myHanse.com - Hanse Yacht Owners Website myHanse.com - Hanse Yacht Owners Website myHanse.com - Hanse Yacht Owners Website myHanse.com - Hanse Yacht Owners Website

Welcome to myHanse.com the forum for Hanse Yachts owners throughout the world.

Forum Home Forum Home > Hints and Tips > 311 / 312 / 315
  New Posts New Posts RSS Feed - A Hanse 315 improvement
  FAQ FAQ  Forum Search   Events   Register Register  Login Login

A Hanse 315 improvement

 Post Reply Post Reply Page  12>
Author
Message
Caspar B View Drop Down
Lieutenant
Lieutenant


Joined: 03 July 2017
Location: Norway
Status: Offline
Points: 21
Post Options Post Options   Thanks (0) Thanks(0)   Quote Caspar B Quote  Post ReplyReply Direct Link To This Post Topic: A Hanse 315 improvement
    Posted: 19 September 2017 at 12:15
I thought I'd start a thread where I will post what I do to my new Hanse 315 in order to make it more to my liking. Will try to update with pictures when time permits.

Problem nr1:
Resistance! Resistance everywhere! The halyards, the sheets, the lot!

Self tacker: the sheet is led from the winch to the mast via two plain bearing blocks, one attached to the hull, one at the goosneck. The sheet is then led through a slot in the mast, up to a block on the mast centreline, exiting the mast, before going down to a plain bearing block on the self tacking rail before being attached to the clew. Phew! I see several sources of large resistance:

- The sheet is a pretty stiff 10mm dynema. With all the sharp turns bending resistance is created.
 
- The plain bearing blocks are not as free running as they could be. If I use the 2:1 system on the self tacker the sheet has to go trough 5 blocks (and a camcleat). Switching to ball/roller bearing blocks would certainly give some improvement. How much I don't know. 

- The angle of the sheet going from the block on the gooseneck to the slot in the mast is far from ideal. In worst case (starboard tack) the sheet enters the slot at about 30°. Mix that with a stiff and thick 10mm sheet and I get lots of drag.

Possible solutions:
- Replace 10mm sheet to 8mm. I know, this is not as comfortable to pull, but my experience has been that it is very seldom that I sheet the foresail without the use of the winch. Smaller diameter means less resistance in every block and makes for a freer running sheet in light conditions. 

- Move the gooseneck block to the mast. I intend to do this by attaching the block to a flat dynema loop, wrapped around the mast profile. I intend to do this to the German mainsheet too as to make the force somewhat symmetric. The result will be an angle from block to mast slot that is nearly perfect.

- Replace high angle/high load blocks to roller bearing and low load/low angle blocks to ball bearing blocks.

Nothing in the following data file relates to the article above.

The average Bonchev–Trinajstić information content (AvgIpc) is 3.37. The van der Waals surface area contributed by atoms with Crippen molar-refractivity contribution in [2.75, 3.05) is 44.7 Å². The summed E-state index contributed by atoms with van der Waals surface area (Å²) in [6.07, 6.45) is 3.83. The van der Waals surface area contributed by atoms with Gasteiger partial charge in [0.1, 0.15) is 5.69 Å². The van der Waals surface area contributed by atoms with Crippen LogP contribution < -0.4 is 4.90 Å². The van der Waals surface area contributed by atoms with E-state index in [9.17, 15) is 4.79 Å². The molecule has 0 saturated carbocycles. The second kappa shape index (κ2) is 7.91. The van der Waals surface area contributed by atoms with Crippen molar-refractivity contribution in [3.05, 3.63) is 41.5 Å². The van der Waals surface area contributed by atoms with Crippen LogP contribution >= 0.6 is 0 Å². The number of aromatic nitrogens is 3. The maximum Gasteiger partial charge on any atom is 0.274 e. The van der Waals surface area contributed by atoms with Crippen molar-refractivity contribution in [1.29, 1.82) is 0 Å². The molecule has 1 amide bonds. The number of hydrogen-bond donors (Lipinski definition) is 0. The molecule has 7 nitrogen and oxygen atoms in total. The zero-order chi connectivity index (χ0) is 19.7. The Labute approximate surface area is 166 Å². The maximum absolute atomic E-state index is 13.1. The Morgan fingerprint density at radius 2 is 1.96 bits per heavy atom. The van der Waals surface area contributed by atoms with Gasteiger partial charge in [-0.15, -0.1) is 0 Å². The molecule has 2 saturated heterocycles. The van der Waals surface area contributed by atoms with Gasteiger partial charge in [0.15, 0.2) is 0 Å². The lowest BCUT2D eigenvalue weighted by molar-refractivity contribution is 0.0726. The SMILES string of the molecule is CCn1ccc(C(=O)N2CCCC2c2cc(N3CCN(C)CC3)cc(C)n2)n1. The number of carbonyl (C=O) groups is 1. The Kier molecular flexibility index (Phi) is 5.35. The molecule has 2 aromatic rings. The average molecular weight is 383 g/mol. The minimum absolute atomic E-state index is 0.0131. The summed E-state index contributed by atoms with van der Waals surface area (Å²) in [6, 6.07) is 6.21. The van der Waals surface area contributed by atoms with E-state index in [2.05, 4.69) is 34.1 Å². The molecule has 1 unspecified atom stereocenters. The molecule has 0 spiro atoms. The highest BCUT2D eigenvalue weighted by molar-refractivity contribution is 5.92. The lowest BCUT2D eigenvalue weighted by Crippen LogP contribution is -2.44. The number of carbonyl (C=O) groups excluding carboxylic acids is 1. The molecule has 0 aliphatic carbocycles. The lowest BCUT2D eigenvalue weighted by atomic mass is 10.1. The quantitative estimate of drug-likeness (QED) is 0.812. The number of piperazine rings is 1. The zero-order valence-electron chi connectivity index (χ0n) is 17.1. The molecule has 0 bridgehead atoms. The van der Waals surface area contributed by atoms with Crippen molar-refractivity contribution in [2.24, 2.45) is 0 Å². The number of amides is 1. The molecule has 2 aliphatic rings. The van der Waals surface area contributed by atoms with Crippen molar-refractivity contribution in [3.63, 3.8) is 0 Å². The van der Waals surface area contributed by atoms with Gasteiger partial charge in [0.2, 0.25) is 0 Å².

Halyard: For some reason there is also way too much resistance in the halyard. I have Seldén MDS cars, but winching is always required when raising the main. This shouldn't be needed on a 30sqm main. In addition to this my so called "high tech" halyard (10mm) is stretchy like a bungee, making it almost impossible to maintain tension on the main.

Possible solutions:
- Clean and lube mast track

- Replace main halyard to proper high tech dyneema and reduce dimentions to 8mm to enable...

- A 2:1 main halyard system.  This way my wife, and later on my kid, will hopefully be able to raise the main without the use of a winch. It will also reduce compression on the mast, less slippage in the clutch and less weight aloft.


Back to Top
grumpydatagit View Drop Down
Commander
Commander


Joined: 22 August 2015
Location: Lymington
Status: Offline
Points: 99
Post Options Post Options   Thanks (0) Thanks(0)   Quote grumpydatagit Quote  Post ReplyReply Direct Link To This Post Posted: 19 September 2017 at 14:55
I would certainly agree with reducing the lines to 8mm Dyneema -I had exactly the same problem as you and  it made a massive difference to hoisting may mailsail
Back to Top
Caspar B View Drop Down
Lieutenant
Lieutenant


Joined: 03 July 2017
Location: Norway
Status: Offline
Points: 21
Post Options Post Options   Thanks (0) Thanks(0)   Quote Caspar B Quote  Post ReplyReply Direct Link To This Post Posted: 30 September 2017 at 20:55
8mm dyneema is expensive... I'm checking different avenues to get the best price.

I also need to figure out how to attach the halyard in the masthead for a 2:1 main halyard.

Anyone happen to have a good picture of the 315 masthead? I was hauled up there this summer but forgot to bring a camera... Ermm

Replaced the German mainsheet to a Seldén 6:1 block and tackle as I prefer this for singlehand sailing. Also less resistance.

2016 Hanse 315
Back to Top
iemand View Drop Down
Vice Admiral
Vice Admiral
Avatar

Joined: 13 February 2004
Location: Germany
Status: Offline
Points: 838
Post Options Post Options   Thanks (0) Thanks(0)   Quote iemand Quote  Post ReplyReply Direct Link To This Post Posted: 01 October 2017 at 09:47